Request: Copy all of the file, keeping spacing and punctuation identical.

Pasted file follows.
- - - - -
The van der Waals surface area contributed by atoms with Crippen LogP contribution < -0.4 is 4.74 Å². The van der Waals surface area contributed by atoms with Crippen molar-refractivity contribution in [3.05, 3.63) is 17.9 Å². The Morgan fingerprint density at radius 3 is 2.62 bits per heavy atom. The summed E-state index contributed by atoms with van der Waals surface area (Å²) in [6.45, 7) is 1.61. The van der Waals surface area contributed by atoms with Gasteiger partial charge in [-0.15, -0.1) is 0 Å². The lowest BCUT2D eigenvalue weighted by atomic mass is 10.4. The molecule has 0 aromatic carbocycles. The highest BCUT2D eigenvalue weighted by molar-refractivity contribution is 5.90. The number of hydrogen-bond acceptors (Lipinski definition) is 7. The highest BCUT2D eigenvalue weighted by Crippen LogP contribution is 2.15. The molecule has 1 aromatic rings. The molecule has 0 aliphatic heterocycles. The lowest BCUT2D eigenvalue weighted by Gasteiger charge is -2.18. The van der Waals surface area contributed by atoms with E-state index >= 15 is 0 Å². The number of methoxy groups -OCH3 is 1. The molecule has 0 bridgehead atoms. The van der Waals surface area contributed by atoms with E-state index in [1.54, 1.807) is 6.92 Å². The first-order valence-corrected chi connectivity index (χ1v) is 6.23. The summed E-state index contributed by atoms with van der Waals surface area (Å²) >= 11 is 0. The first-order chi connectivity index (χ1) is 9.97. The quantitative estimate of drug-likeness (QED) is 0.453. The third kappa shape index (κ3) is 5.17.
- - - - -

The van der Waals surface area contributed by atoms with Crippen LogP contribution < -0.4 is 4.74 Å². The van der Waals surface area contributed by atoms with Crippen molar-refractivity contribution in [3.05, 3.63) is 17.9 Å². The Morgan fingerprint density at radius 3 is 2.62 bits per heavy atom. The summed E-state index contributed by atoms with van der Waals surface area (Å²) in [6.45, 7) is 1.61. The van der Waals surface area contributed by atoms with Gasteiger partial charge in [-0.15, -0.1) is 0 Å². The lowest BCUT2D eigenvalue weighted by atomic mass is 10.4. The molecule has 0 aromatic carbocycles. The highest BCUT2D eigenvalue weighted by molar-refractivity contribution is 5.90. The number of hydrogen-bond acceptors (Lipinski definition) is 7. The highest BCUT2D eigenvalue weighted by Crippen LogP contribution is 2.15. The molecule has 1 aromatic rings. The molecule has 0 aliphatic heterocycles. The lowest BCUT2D eigenvalue weighted by Gasteiger charge is -2.18. The van der Waals surface area contributed by atoms with E-state index >= 15 is 0 Å². The number of methoxy groups -OCH3 is 1. The molecule has 0 bridgehead atoms. The van der Waals surface area contributed by atoms with E-state index in [1.54, 1.807) is 6.92 Å². The first-order valence-corrected chi connectivity index (χ1v) is 6.23. The summed E-state index contributed by atoms with van der Waals surface area (Å²) >= 11 is 0. The first-order chi connectivity index (χ1) is 9.97. The quantitative estimate of drug-likeness (QED) is 0.453. The third kappa shape index (κ3) is 5.17.